You may overhear the word Namaste spoken in your yoga studio, around your city, or in some countries you visit around the world. But what exactly does it mean, and where does the word come from?
Namaste is a traditional greeting used in India, often accompanied by folding one’s arms across the chest, as in prayer. The word is a combination of two Sanskrit terms: namah (I bow respectfully to you) and aste (let there be). However, the literal translation is not nearly as important as the spirit of the greeting – a motion that is deferential, cordial and executed with grace and certain humility. Namaste may also be used in cross-cultural academic and business settings, although generally the Western handshake has replaced this tradition.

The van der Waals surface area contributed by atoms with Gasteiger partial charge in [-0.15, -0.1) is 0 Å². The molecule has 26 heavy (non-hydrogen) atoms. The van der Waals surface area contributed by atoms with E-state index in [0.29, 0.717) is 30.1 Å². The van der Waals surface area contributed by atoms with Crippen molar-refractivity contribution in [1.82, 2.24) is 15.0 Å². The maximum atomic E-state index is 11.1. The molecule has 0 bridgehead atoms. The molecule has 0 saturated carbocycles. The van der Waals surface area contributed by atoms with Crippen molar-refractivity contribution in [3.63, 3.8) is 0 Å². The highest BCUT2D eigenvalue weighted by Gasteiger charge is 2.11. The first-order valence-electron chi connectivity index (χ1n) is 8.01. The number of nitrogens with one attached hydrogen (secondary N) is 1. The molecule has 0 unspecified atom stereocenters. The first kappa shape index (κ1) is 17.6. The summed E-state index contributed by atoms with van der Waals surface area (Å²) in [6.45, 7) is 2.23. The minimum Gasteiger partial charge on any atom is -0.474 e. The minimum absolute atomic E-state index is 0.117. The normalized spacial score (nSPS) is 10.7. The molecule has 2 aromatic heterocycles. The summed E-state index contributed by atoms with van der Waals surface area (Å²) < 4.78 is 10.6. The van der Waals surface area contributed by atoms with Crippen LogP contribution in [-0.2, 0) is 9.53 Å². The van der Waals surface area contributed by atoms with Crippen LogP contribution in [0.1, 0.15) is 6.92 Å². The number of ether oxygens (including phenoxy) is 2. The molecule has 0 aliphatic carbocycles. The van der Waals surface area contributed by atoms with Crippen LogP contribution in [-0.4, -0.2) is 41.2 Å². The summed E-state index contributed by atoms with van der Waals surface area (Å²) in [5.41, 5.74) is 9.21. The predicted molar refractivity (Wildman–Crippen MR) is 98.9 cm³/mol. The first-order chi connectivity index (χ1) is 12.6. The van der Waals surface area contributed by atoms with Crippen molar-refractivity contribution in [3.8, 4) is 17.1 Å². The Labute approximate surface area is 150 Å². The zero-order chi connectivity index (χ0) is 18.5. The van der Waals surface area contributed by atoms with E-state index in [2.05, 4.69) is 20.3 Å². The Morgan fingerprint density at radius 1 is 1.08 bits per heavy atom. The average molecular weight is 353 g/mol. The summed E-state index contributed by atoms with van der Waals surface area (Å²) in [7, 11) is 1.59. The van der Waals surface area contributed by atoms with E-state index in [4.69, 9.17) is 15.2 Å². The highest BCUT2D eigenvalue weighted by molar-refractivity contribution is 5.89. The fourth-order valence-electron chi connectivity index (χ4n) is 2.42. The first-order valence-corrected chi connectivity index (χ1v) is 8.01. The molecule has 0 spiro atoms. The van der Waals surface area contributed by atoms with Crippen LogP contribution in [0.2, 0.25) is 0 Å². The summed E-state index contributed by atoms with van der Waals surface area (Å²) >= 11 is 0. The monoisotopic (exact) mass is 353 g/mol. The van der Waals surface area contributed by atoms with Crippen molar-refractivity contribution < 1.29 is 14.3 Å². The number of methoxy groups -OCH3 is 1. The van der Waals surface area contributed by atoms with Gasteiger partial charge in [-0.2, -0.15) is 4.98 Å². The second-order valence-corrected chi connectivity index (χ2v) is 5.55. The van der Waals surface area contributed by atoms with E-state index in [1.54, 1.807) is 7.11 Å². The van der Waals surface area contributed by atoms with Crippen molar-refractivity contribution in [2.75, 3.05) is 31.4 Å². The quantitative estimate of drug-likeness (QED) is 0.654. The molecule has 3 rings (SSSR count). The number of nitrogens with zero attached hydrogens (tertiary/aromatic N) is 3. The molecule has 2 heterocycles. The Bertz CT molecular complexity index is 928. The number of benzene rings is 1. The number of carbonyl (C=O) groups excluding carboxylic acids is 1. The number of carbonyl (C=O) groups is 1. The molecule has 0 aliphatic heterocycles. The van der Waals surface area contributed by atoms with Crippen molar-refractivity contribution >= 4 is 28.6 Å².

In the most common form, Namaste indicates “greetings” or “good day,” with an unspoken connotation of “be well” or “live well.” It is a non-contact form of greeting that can be used respectfully between people of different gender, age and social status.
Namaste may also have spiritual connotation in some instances. The use of Namaste may indicate belief between one or both parties in the “divine spark” that exists in all life – essentially one spirit recognizing another. Many that believe this divine spark rests in the heart chakra, the spiritual center of human compassion.
Namaste is most often heard in the Western world at the end of yoga practice, where it is interpreted as “the divine in me honors the divine in you.” This usage represents the spiritual nature of some yoga practice as well as the respectful bond that exists between student and teacher.